The adhesive layer is primarily composed of a thermoplastic resin derived from ethylenically unsaturated monomers (and copolymerizable comonomers) which resin is softenable at a temperature of less than 200 C., preferably within a range between 100 C. and 160 C. In contrast with the softening characteristics of the adhesive it must also not block during storage or shipment. Resins having a Tg between 45 C. and 60 C., including copolymers of acrylic and/or methacrylic monomers with styryl monomers, meet both the lamination criteria and avoid the potential for blocking, without requiring use of an additional protective liner. Useful polystyryl acrylate copolymers non-exclusively include Pliolite™ AC, Pliolite™ TM AC-L, Pliolite™ AC-80, Pliolite™ AMAC, Pliolite™ AMAC-L, Pliolite™ VTAC, Pliolite™ VTAC-L ad mixtures thereof, available from Goodyear. A 50/50 butylmethacrylate styrene copolymer has also been useful. These resins have superior resistance to UV and thermal degradation unlike other thermoplastic resins i.e. copolymers of butadiene, vinylidene chloride, vinyl chloride and vinyl acetate. The incorporation of acrylate and/or methacrylate copolymers into the adhesive layer improves the internal adhesion between the adhesive layer and photosensitive color layer thus allowing the adhesive to be coated at lower coating weights without seriously affecting the lamination quality of the adhesive to the substrate or the preceding image and maintaining integrity of the film layers during the proof making process. The styrene/acrylate resins having a Tg between 45 C. and 60 C. form brittle films when formulated by themselves. In order to flexibilize the layer it was found that the incorporation of plasticizers and/or a soft resin was useful. The phthalate and phosphate plasticizers (i.e. Santicizer™ 278, Santicizer™ 148 and Santicizer 160 available from Monsanto Corp.) generally are very useful as flexibilizers. However, there is a tendency for the pigments to tone into the adhesive layer when the adhesive containing these plasticizers is coated directly onto the color layer. The preferred flexibilizers include polyvinyl ethers, i.e. Gantrez™ M555 (GAF) and Lutonal™ M40 (BASF) which do not extract the pigment out of the color layer.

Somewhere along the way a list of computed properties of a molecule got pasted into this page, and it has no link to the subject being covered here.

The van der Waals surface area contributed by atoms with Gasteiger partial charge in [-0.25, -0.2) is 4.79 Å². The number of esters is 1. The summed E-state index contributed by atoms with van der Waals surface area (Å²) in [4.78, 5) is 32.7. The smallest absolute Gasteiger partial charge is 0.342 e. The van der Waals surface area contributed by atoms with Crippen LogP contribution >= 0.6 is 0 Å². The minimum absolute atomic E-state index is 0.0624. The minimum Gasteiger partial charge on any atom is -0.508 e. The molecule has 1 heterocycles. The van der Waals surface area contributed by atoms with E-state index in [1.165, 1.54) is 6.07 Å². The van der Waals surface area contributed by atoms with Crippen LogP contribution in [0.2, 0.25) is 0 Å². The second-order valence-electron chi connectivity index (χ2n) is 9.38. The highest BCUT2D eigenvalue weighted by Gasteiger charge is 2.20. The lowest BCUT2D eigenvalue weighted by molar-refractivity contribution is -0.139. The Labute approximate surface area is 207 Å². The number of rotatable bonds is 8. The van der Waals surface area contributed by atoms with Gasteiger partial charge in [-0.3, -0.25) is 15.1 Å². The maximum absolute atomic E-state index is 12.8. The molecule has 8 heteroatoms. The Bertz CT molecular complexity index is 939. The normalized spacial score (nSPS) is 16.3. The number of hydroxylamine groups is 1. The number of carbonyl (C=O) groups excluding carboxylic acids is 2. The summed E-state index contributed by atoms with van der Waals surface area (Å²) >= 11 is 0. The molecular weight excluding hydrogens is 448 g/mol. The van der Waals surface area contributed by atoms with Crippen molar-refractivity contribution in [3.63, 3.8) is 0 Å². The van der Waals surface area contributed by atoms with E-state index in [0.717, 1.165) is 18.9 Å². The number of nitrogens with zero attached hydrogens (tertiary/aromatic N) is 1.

A polyvinyl ether resin is a polymeric material well understood in the art. It comprises a polymer having at least twenty percent of all of its units comprised of units of the formula ##STR1## wherein R is an alkyl of 1 to 4 carbon atoms (methyl, ethyl, propyl or butyl, preferably methyl or ethyl). Generally the preferred polymers comprise at least 35% of its units of that formula. More preferably at least 50% of the polymer comprises such units and most preferably at least 70% up to 100%. The remainder of the units comprising units derived from ethylenically unsaturated monomers copolymerizable with the vinyl ether monomers. Such polymers include olefinic and acrylic comonomers.

In order to give the materials more slip, silica or polyethylene can be incorporated into the adhesive formulation. Slip agents which are useful non-exclusively include Cab-o-sil™ from Cabot, Syloids™ from Grace, and Polysilks™ from Micro Powders Inc. The addition of 0.05%-1.0%, preferably 0.1%-0.5%, of the slip agent prevents the sheets from blocking in storage or shipment and also allows the sheets to slide over each other more readily thus making it easier to pull individual sheets out of a stack during normal handling.

The adhesive composition will generally comprise at least 50% by weight of an acrylic or methacrylic polymer or copolymer (inclusive of terpolymers, etc.) and 0.5 to 50% (preferably 0.5 to 40%, more preferably 2 to 35%) of the plasticizer. 0.05 to 1% particulate slip agents are prepared as is the use of acrylic or methacrylic copolymers with at least 4% by weight of the polymer being styrl units.


The examples described below outline the procedures for the production of materials and construction of a four color proof.

The release layer is coated first at a dry coating weight of 0.75-1.0 g/m2 onto a 2 mil (0.051 mm) polyethylene terephthalate polyester carrier film. A typical release layer formulation would include the following: